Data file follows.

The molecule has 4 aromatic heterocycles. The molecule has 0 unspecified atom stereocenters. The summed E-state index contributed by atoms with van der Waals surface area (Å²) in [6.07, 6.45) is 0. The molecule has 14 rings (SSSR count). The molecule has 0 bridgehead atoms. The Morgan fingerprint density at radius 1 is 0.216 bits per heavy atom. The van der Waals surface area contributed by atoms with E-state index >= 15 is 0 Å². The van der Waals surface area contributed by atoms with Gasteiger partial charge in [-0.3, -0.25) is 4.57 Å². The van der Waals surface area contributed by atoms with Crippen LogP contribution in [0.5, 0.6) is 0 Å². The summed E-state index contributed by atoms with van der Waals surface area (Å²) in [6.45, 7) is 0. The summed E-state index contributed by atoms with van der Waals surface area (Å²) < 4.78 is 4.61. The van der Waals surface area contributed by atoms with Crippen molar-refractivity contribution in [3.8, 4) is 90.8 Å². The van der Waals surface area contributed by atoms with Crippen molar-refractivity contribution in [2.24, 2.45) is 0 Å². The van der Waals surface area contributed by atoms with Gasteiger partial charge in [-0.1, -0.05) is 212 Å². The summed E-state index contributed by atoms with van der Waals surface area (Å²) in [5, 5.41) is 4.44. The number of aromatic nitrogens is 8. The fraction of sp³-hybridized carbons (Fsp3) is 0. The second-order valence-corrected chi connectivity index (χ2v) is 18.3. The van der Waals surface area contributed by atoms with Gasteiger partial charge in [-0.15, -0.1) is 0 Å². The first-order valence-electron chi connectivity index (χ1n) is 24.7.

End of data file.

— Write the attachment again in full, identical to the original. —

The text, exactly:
The molecule has 4 aromatic heterocycles. The molecule has 0 unspecified atom stereocenters. The summed E-state index contributed by atoms with van der Waals surface area (Å²) in [6.07, 6.45) is 0. The molecule has 14 rings (SSSR count). The molecule has 0 bridgehead atoms. The Morgan fingerprint density at radius 1 is 0.216 bits per heavy atom. The van der Waals surface area contributed by atoms with E-state index >= 15 is 0 Å². The van der Waals surface area contributed by atoms with Gasteiger partial charge in [-0.3, -0.25) is 4.57 Å². The van der Waals surface area contributed by atoms with Crippen LogP contribution in [0.5, 0.6) is 0 Å². The summed E-state index contributed by atoms with van der Waals surface area (Å²) in [6.45, 7) is 0. The summed E-state index contributed by atoms with van der Waals surface area (Å²) < 4.78 is 4.61. The van der Waals surface area contributed by atoms with Crippen molar-refractivity contribution in [3.8, 4) is 90.8 Å². The van der Waals surface area contributed by atoms with Crippen molar-refractivity contribution in [2.24, 2.45) is 0 Å². The van der Waals surface area contributed by atoms with Gasteiger partial charge in [-0.1, -0.05) is 212 Å². The summed E-state index contributed by atoms with van der Waals surface area (Å²) in [5, 5.41) is 4.44. The number of aromatic nitrogens is 8. The fraction of sp³-hybridized carbons (Fsp3) is 0. The second-order valence-corrected chi connectivity index (χ2v) is 18.3. The van der Waals surface area contributed by atoms with Gasteiger partial charge in [-0.15, -0.1) is 0 Å². The first-order valence-electron chi connectivity index (χ1n) is 24.7.